Ever think someone could come to work for your company, become disgruntled and sabotage your business? If not, think again.
Insider threats and cyber attacks are becoming more and more common, and they can be very hard to trace.
Randy Trzeciak with the U.S. Computer Emergency Readiness Team (CERT) Program at Carnegie Melon University shared analyses from various types of cyber crimes, including IT sabotage and fraud, at the Chemical Sector Security Summit earlier this month in Baltimore. The event was co-sponsored by the Department of Homeland Security and SOCMA.
During his presentation Trzeciak described patterns that are evident in insider threats, so attendees could recognize the behavior in their own organizations and implement effective countermeasures. Sadly, these individuals are hard to detect until the damage is already done.
Why do people do such things? It can be as simple as a person coming to work for your company with expectations, and for one reason or another, they become disappointed when the company doesn’t live up to them. That’s when they set up a plan of attack.
People who commit IT sabotage are technically sophisticated and use the company network system of data to disrupt service or sabotage the company. As for fraud, Trzeciak said most cases involve long, ongoing schemes, and many of the employees who carry them out have been with the company for years. He cited an example of a research scientist who defrauded a company by downloading 38,000 documents containing his company’s trade secrets before going to work for a competitor. The information was valued at $400 million.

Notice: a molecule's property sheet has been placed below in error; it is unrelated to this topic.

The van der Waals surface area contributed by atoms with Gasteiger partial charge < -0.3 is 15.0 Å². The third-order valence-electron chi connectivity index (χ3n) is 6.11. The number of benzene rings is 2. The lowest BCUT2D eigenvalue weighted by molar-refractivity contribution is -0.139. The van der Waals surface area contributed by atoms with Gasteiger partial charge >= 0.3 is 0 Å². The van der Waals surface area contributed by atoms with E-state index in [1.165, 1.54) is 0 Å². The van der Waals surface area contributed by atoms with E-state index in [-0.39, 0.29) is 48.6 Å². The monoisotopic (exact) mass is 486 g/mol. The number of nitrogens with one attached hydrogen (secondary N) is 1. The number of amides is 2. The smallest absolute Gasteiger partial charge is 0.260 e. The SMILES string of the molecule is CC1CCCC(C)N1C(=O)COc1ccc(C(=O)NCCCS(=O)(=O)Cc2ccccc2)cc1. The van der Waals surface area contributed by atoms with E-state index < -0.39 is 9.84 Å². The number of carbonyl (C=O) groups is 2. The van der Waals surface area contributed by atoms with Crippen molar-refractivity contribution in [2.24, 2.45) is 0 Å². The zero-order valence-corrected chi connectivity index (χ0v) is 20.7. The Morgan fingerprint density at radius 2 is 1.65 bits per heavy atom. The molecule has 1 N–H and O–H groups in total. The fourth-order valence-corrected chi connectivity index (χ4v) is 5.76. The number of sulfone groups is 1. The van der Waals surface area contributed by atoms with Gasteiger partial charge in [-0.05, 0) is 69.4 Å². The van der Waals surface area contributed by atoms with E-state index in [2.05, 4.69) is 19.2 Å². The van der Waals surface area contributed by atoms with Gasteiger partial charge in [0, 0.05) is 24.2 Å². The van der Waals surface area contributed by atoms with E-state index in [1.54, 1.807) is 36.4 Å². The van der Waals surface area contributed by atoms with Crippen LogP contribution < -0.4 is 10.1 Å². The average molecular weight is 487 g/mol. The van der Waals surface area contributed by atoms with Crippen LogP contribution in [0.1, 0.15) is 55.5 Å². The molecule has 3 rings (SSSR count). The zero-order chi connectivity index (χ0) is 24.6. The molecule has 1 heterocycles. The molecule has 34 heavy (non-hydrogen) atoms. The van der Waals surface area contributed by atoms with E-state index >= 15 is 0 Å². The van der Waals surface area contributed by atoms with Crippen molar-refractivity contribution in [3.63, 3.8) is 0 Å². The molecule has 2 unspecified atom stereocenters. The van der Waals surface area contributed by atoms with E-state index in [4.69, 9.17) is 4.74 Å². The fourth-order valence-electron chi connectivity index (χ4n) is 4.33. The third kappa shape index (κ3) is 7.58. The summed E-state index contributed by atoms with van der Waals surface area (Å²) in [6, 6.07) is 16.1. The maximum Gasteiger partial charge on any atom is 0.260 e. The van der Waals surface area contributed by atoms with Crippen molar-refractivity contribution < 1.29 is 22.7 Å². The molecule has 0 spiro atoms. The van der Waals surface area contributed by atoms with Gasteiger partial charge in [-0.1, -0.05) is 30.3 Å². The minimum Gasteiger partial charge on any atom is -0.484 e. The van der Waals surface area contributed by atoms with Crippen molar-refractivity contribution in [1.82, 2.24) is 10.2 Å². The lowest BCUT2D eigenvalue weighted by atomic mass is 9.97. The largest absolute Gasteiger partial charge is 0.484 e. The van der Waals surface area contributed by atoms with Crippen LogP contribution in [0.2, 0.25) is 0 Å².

Mitigation strategies to prevent these threats include sharing information across the organization, continuous logging, targeted monitoring and real-time alerts, Trzeciak said.
The summit also included a presentation by Fernando Keller, DHS/Intelligence and Analysis, who provided insight into threat developments in the homeland and chemical sector. Al Qaeda and its affiliates will continue to be a threat to U.S. security, seeking revenge for the death of Osama bin Laden, Keller said. Adding a layer of difficulty in preventing these terrorists from carrying out their agenda is the increase in U.S. citizens involved in these attacks.
And one of the most fascinating presentations came from Dr. Kirk Yeager and Kieran Smith with the FBI, both experts in explosives and chemical weapons, who presented a synopsis of terrorist threats utilizing commercial chemicals and discussed recent cases where attacks were prevented and the lessons they learned. It’s scary to know that people go online to learn how to make a bomb, and most of them purchase the chemicals they need to make those bombs in stores we visit every day.
To read more about the Chemical Sector Security Summit or to listen to podcasts with a DHS official, click here.
For photos from the summit, click here.
By guest blogger Jenny Gaines, Assistant Manager, Public Relations and Media
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